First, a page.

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Production Model Changes Could Prevent Bird Flu Outbreaks

An expert on avian influenza says it was just a matter of time that the disease would spread. Credit: U.S. Department of Agriculture/Flickr.
An expert on avian influenza says it was just a matter of time that the disease would spread. Credit: U.S. Department of Agriculture/Flickr.
June 15, 2015

DES MOINES, Iowa – The outbreak of avian influenza that has decimated hundreds of turkey and chicken operations in Iowa and more than a dozen other states was a surprise to many, but one expert says that it was destined to happen.

Rob Wallace has worked with the United Nations and the Centers for Disease Control and Prevention (CDC) on avian influenza. He says the production model in the commercial poultry industry is a prime target for these types of outbreaks and must be changed to take into account that the birds grown are embedded into an ecology.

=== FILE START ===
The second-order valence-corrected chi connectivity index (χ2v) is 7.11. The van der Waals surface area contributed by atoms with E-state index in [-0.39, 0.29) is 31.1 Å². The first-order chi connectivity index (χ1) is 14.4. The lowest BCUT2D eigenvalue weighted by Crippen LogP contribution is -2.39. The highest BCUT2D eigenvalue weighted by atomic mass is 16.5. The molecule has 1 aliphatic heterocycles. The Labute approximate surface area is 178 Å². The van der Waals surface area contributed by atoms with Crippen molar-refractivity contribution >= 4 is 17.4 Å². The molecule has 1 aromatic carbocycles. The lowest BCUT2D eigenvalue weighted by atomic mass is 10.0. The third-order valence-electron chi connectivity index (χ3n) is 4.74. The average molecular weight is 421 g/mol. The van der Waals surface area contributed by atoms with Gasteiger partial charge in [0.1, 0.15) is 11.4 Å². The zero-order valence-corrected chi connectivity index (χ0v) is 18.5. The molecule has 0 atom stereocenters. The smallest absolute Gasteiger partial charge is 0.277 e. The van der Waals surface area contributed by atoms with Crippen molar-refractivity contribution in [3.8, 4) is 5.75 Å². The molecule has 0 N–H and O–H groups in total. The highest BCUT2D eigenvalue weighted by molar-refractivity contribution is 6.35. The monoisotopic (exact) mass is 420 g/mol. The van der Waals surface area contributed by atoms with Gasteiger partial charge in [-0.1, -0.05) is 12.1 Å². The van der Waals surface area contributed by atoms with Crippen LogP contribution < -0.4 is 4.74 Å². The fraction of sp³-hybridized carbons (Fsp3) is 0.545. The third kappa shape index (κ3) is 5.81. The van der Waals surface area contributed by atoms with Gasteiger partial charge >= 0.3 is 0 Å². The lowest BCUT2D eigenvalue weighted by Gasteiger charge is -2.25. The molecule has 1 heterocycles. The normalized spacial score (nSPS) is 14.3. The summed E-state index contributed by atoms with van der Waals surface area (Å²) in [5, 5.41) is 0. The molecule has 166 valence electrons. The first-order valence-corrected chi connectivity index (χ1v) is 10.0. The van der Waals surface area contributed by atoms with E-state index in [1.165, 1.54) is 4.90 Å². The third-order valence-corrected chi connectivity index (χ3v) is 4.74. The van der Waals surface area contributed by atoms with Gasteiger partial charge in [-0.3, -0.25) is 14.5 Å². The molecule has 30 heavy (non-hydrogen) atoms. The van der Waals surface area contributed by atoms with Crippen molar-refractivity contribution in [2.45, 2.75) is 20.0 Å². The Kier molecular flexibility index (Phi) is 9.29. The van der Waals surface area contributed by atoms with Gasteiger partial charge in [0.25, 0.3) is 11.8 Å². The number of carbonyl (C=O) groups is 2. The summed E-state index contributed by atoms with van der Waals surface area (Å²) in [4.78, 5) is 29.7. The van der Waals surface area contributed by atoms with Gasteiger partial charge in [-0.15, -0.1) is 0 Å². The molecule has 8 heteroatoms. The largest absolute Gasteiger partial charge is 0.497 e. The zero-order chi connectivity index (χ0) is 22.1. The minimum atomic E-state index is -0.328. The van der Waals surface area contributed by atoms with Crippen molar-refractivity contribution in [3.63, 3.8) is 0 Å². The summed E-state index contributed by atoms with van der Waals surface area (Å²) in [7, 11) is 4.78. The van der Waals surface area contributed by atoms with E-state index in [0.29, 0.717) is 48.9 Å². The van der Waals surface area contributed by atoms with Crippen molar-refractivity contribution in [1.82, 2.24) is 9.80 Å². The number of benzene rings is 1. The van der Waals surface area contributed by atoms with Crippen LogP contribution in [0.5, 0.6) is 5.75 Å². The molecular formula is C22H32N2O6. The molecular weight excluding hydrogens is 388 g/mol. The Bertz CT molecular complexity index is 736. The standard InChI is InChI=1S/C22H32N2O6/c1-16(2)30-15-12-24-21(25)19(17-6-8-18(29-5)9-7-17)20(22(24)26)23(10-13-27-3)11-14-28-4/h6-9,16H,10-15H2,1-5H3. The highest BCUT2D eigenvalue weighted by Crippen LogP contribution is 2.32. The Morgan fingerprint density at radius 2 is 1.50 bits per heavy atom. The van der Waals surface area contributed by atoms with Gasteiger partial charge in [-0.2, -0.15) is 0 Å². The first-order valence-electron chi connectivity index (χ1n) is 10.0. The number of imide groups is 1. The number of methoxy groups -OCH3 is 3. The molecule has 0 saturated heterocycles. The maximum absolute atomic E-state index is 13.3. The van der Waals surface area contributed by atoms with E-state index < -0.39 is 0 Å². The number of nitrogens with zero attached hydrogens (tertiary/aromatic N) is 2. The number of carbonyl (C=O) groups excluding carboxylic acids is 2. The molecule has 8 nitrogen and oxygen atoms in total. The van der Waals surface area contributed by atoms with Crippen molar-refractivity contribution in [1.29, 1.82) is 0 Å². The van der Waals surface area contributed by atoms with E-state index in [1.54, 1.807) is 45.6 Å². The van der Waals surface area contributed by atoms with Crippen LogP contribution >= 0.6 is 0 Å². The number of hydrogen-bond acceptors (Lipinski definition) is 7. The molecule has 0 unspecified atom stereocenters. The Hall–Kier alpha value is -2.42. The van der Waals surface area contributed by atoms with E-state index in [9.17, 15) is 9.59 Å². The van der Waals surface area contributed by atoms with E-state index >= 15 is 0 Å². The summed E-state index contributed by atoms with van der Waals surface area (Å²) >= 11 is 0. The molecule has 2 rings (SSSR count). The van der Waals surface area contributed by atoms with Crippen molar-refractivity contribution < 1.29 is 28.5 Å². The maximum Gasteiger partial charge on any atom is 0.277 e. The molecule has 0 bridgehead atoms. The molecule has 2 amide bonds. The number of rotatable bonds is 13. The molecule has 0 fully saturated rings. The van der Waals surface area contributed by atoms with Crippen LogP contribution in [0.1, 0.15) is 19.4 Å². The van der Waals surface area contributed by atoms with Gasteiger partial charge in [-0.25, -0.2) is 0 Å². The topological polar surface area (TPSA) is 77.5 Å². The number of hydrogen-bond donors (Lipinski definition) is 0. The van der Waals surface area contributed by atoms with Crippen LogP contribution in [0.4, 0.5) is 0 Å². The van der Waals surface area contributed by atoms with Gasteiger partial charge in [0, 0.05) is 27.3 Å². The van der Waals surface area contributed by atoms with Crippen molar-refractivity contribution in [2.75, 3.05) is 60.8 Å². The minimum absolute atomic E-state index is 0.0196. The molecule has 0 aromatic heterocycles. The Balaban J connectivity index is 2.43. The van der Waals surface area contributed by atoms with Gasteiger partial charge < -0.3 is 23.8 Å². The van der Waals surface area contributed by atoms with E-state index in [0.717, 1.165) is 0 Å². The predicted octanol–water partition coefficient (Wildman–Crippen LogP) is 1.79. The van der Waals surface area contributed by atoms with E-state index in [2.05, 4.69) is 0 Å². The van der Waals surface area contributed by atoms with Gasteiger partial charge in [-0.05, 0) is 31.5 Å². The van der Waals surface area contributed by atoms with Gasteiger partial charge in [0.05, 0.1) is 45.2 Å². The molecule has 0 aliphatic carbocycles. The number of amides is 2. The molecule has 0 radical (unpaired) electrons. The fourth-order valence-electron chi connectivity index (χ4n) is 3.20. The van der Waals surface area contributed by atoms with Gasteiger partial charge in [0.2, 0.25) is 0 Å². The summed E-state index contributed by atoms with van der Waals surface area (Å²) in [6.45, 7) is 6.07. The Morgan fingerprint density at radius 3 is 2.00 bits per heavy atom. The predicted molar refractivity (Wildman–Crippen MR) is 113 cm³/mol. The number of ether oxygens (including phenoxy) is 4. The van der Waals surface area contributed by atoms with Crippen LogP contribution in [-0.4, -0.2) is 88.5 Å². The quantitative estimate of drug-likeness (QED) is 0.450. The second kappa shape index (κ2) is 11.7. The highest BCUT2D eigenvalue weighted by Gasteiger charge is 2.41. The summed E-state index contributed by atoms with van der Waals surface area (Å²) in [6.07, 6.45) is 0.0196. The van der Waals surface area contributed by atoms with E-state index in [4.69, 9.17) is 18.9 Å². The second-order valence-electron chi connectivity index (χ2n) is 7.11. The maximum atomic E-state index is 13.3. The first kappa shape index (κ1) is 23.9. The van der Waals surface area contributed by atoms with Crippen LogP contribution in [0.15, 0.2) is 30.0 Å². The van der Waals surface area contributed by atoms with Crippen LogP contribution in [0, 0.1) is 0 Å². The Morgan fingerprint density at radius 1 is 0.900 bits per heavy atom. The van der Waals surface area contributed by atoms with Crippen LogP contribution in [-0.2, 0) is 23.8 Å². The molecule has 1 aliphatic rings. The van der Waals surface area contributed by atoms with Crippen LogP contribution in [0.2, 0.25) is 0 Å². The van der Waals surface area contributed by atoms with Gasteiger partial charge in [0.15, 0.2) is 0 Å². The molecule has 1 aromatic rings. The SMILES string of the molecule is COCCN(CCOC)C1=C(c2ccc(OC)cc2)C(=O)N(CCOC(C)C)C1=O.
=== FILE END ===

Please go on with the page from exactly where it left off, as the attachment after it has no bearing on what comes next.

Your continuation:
"When you organize mono-cultures of poultry, 50,000 birds in a barn, that is all just food for influenza,” he points out. “And if you develop diverse strains and stock of birds, that will provide the immunological diversity necessary to resist any pathogen that comes through."

Wallace says another key to preventing such outbreaks is through the restoration of wetlands, which would help keep infected wild birds from intermingling with commercial poultry flocks.

Thus far, there have been more than 70 cases of bird flu in Iowa, leading to the loss of about 30 million chickens and turkeys.

While the number of new cases of avian influenza appears to be waning, Wallace says the disease is cyclical in nature so he expects to see an increase again in the fall and winter.

He also notes that there is a possible danger to human health, as the CDC recently warned.

"Now I'm not saying it's going to happen because there are plenty of avian influenzas that have emerged and that have not gone to going to human to human,” he states. “However, there are many examples in which that has indeed happened, even within the last ten years."



John Michaelson, Public News Service - IA